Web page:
This is the world’s first parallel Royal Enfield Himalayan twin

The Royal Enfield Himalayan is currently priced between Rs 1.91 – 1.95 lakh (former showroom, Delhi) and is equipped with a 411cc air-cooled single cylinder engine

The Royal Enfield Himalayan is one of the most affordable adventure touring motorcycles in the Indian market right now, and for what it’s worth, it’s also definitely one of the best value off-road motorcycles in the country. However, the lack of power makes it an inferior road tourer to its competitors.

Royal Enfield fans have been asking the automaker to build a bigger Himalayan twin for so long, however, RE appears to have other plans for the foreseeable future. Therefore, Manpreet Singh aka Gola bhai, the owner of the Sehgal Autos workshop in Patiala, Punjab, has decided to take matters into his own hands.

In a video uploaded to his YouTube channel, Abhinav Bhatt takes a first ride on a Royal Enfield Himalayan parallel twin built by Manpreet. Without any work during the blockade, Manpreet decided to try his hand at building a Royal Enfield Himalayan twin-cylinder, probably the first in the world.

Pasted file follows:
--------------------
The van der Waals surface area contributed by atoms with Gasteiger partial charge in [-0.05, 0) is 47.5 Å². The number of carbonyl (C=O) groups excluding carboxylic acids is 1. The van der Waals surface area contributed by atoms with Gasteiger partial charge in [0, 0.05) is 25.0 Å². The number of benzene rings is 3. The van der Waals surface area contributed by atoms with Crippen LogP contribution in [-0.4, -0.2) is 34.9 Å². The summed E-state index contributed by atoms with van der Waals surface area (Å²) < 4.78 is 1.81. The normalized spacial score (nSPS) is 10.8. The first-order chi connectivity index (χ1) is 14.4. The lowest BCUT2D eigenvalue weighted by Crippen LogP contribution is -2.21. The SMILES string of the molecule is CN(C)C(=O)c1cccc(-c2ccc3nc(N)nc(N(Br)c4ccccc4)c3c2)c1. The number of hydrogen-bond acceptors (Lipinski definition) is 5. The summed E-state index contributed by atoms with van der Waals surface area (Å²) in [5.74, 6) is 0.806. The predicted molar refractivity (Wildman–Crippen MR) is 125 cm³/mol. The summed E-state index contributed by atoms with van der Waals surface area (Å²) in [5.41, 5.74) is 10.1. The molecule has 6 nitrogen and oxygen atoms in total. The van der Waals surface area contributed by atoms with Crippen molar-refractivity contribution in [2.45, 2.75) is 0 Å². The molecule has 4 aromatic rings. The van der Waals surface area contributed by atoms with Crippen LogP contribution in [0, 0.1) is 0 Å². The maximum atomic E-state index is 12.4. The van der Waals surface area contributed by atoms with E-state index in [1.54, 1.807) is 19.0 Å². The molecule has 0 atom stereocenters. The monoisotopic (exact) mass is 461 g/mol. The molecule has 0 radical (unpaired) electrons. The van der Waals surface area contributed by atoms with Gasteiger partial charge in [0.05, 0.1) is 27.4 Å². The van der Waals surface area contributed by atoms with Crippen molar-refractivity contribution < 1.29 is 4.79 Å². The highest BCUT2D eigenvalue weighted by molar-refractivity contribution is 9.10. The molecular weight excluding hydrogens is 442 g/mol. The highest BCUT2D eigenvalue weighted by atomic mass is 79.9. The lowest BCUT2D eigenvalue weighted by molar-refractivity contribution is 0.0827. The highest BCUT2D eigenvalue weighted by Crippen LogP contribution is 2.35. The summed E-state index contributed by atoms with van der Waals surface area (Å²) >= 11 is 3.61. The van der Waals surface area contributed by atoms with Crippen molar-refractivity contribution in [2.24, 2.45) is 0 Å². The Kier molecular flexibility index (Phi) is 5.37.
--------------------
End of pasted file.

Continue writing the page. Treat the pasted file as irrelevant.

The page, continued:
For this project, he took a 400cc DOHC parallel twin from a 1990s Suzuki GS400e lying in his garage. This engine can deliver 39 HP of maximum power, 15 HP more than the production RE Himalayan produces, while the maximum torque of 28 Nm remains unchanged. The engine is mated to a 6-speed transmission, unlike the standard Himalayan’s 5-speed gearbox.

With a few modifications to the Himalayan chassis, the engine fit his body perfectly. The modified bike is equipped with two 36mm Mikuni carburetors and also has a few other modifications, which are explained by the owner in the video. According to Bhatt, the bike runs clean, makes the power linear and being a twin-cylinder does not vibrate at all.

As shown in the video, the bike can now be driven at 140 km / h all day without stress on the engine. The owner says the top speed he achieved on this Himalayan twin was 150km / h, which is certainly more than the production Himalayan can.

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